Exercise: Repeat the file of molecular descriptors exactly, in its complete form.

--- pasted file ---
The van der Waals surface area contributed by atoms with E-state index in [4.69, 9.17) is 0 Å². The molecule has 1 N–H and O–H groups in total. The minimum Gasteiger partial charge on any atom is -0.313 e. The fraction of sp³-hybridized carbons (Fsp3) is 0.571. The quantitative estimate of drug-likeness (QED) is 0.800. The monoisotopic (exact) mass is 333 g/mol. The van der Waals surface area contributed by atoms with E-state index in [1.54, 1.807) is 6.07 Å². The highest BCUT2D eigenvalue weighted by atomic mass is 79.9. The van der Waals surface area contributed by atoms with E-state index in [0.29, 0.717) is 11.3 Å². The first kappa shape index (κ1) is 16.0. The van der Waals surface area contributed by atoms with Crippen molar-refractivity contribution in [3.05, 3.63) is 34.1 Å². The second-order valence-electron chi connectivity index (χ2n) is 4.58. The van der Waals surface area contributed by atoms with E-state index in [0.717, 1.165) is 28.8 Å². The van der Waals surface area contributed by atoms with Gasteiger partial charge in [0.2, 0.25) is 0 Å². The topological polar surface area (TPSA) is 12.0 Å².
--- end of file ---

The van der Waals surface area contributed by atoms with E-state index in [4.69, 9.17) is 0 Å². The molecule has 1 N–H and O–H groups in total. The minimum Gasteiger partial charge on any atom is -0.313 e. The fraction of sp³-hybridized carbons (Fsp3) is 0.571. The quantitative estimate of drug-likeness (QED) is 0.800. The monoisotopic (exact) mass is 333 g/mol. The van der Waals surface area contributed by atoms with E-state index in [1.54, 1.807) is 6.07 Å². The highest BCUT2D eigenvalue weighted by atomic mass is 79.9. The van der Waals surface area contributed by atoms with E-state index in [0.29, 0.717) is 11.3 Å². The first kappa shape index (κ1) is 16.0. The van der Waals surface area contributed by atoms with Crippen molar-refractivity contribution in [3.05, 3.63) is 34.1 Å². The second-order valence-electron chi connectivity index (χ2n) is 4.58. The van der Waals surface area contributed by atoms with E-state index in [0.717, 1.165) is 28.8 Å². The van der Waals surface area contributed by atoms with Gasteiger partial charge in [0.2, 0.25) is 0 Å². The topological polar surface area (TPSA) is 12.0 Å².